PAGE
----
These are strong arguments to prove that the books actually proceeded from the authors whose names they bear (and have always borne, for there is not a particle of evidence to show that they ever went under any other); but the strict genuineness of the books is perhaps more than is necessary to the support of our proposition. For even supposing that, by reason of the silence of antiquity, or the loss of records, we knew not who were the writers of the four Gospels, yet the fact that they were received as authentic accounts of the transaction upon which the religion rested, and were received as such by Christians at or near the age of the apostles, by those whom the apostles had taught, and by societies which the apostles had founded; this fact, I say, connected with the consideration that they are corroborative of each other’s testimony, and that they are further corroborated by another contemporary history taking up the story where they had left it, and, in a narrative built upon that story, accounting for the rise and production of changes in the world, the effects of which subsist at this day; connected, moreover, with the confirmation which they receive from letters written by the apostles themselves, which both assume the same general story, and, as often as occasions lead them to do so, allude to particular parts of it; and connected also with the reflection, that if the apostles delivered any different story it is lost; (the present and no other being referred to by a series of Christian writers, down from their age to our own; being like-wise recognised in a variety of institutions, which prevailed early and universally, amongst the disciples of the religion;) and that so great a change as the oblivion of one story and the substitution of another, under such circumstances, could not have taken place: this evidence would be deemed, I apprehend, sufficient to prove concerning these books, that, whoever were the authors of them, they exhibit the story which the apostles told, and for which, consequently, they acted and they suffered.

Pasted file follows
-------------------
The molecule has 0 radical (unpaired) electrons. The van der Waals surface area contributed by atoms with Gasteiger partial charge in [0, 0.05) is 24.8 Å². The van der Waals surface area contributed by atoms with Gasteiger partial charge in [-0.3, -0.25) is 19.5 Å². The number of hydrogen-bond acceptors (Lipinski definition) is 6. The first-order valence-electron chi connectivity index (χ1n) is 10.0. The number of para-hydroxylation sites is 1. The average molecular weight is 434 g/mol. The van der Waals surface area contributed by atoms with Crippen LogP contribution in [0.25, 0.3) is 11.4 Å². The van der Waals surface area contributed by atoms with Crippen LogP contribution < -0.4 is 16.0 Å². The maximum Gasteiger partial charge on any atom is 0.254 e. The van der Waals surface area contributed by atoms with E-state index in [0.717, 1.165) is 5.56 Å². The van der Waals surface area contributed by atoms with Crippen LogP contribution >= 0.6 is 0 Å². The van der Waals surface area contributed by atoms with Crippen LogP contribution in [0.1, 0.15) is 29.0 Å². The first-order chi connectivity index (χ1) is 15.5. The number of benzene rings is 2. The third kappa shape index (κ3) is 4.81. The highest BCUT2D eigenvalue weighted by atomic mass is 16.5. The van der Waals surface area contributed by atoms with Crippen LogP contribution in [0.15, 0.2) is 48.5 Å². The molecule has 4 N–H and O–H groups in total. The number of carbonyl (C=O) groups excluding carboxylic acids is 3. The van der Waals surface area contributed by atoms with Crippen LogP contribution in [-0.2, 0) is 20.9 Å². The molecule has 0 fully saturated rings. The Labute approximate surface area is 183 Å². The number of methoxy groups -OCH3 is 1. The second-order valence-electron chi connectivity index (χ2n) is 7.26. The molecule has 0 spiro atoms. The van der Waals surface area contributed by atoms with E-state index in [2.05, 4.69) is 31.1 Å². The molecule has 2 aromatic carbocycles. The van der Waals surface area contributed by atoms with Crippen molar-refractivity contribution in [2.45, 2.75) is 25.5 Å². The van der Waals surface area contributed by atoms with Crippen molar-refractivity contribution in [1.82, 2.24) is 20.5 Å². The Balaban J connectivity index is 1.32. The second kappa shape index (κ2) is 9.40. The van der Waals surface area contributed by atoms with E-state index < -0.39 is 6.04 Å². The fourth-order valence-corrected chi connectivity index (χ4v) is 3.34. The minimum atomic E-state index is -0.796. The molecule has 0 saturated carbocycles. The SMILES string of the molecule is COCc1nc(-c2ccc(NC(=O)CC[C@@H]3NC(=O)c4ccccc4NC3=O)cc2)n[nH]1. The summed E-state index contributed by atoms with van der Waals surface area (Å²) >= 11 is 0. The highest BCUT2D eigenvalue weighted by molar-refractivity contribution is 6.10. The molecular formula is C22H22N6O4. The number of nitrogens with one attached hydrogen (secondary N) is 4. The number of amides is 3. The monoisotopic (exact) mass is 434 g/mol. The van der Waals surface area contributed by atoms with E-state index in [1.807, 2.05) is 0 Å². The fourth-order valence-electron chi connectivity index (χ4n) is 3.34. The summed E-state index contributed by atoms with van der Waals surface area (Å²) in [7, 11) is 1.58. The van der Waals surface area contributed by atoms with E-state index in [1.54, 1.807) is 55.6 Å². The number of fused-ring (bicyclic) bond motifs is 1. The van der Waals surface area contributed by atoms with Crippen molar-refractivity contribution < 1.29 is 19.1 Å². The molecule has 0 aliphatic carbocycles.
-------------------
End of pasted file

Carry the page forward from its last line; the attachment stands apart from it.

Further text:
If it be so, the religion must be true. These men could not be deceivers. By only not bearing testimony, they might have avoided all these sufferings, and have lived quietly. Would men in such circumstances pretend to have seen what they never saw; assert facts which they had no knowledge of; go about lying to teach virtue; and, though not only convinced of Christ’s being an impostor, but having seen the success of his imposture in his crucifixion, yet persist in carrying it on; and so persist, as to bring upon themselves for nothing, and with a full knowledge of the consequence, enmity and hatred, danger and death?
Of the direct historical evidence of Christianity.